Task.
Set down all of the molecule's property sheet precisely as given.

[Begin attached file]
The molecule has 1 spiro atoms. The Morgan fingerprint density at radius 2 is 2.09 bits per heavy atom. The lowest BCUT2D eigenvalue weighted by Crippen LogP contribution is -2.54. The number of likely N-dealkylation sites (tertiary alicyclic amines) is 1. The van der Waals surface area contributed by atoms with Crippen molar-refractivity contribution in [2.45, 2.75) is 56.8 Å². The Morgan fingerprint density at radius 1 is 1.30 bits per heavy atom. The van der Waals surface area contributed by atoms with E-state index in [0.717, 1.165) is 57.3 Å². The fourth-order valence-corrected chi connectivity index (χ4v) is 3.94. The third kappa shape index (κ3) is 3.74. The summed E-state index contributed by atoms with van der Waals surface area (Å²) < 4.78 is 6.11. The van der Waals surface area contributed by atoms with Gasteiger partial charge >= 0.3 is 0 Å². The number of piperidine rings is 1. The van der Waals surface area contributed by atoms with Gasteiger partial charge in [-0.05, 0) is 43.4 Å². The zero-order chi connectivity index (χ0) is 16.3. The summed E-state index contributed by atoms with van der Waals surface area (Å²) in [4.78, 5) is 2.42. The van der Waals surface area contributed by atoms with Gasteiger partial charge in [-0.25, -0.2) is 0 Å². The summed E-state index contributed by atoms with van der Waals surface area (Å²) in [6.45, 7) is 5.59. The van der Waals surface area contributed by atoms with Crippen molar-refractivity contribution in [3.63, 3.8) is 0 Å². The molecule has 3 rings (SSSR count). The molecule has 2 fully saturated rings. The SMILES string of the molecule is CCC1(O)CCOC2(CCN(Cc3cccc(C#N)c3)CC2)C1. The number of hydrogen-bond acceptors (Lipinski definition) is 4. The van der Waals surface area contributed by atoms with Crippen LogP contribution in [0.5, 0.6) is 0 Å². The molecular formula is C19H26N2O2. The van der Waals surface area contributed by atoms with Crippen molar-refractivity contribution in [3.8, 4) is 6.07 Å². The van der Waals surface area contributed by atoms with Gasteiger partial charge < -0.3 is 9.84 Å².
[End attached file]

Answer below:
The molecule has 1 spiro atoms. The Morgan fingerprint density at radius 2 is 2.09 bits per heavy atom. The lowest BCUT2D eigenvalue weighted by Crippen LogP contribution is -2.54. The number of likely N-dealkylation sites (tertiary alicyclic amines) is 1. The van der Waals surface area contributed by atoms with Crippen molar-refractivity contribution in [2.45, 2.75) is 56.8 Å². The Morgan fingerprint density at radius 1 is 1.30 bits per heavy atom. The van der Waals surface area contributed by atoms with E-state index in [0.717, 1.165) is 57.3 Å². The fourth-order valence-corrected chi connectivity index (χ4v) is 3.94. The third kappa shape index (κ3) is 3.74. The summed E-state index contributed by atoms with van der Waals surface area (Å²) < 4.78 is 6.11. The van der Waals surface area contributed by atoms with Gasteiger partial charge >= 0.3 is 0 Å². The number of piperidine rings is 1. The van der Waals surface area contributed by atoms with Gasteiger partial charge in [-0.05, 0) is 43.4 Å². The zero-order chi connectivity index (χ0) is 16.3. The summed E-state index contributed by atoms with van der Waals surface area (Å²) in [4.78, 5) is 2.42. The van der Waals surface area contributed by atoms with Gasteiger partial charge in [-0.25, -0.2) is 0 Å². The summed E-state index contributed by atoms with van der Waals surface area (Å²) in [6.45, 7) is 5.59. The van der Waals surface area contributed by atoms with Crippen molar-refractivity contribution in [3.63, 3.8) is 0 Å². The molecule has 3 rings (SSSR count). The molecule has 2 fully saturated rings. The SMILES string of the molecule is CCC1(O)CCOC2(CCN(Cc3cccc(C#N)c3)CC2)C1. The number of hydrogen-bond acceptors (Lipinski definition) is 4. The van der Waals surface area contributed by atoms with Crippen LogP contribution in [0.5, 0.6) is 0 Å². The molecular formula is C19H26N2O2. The van der Waals surface area contributed by atoms with Crippen molar-refractivity contribution in [3.8, 4) is 6.07 Å². The van der Waals surface area contributed by atoms with Gasteiger partial charge < -0.3 is 9.84 Å².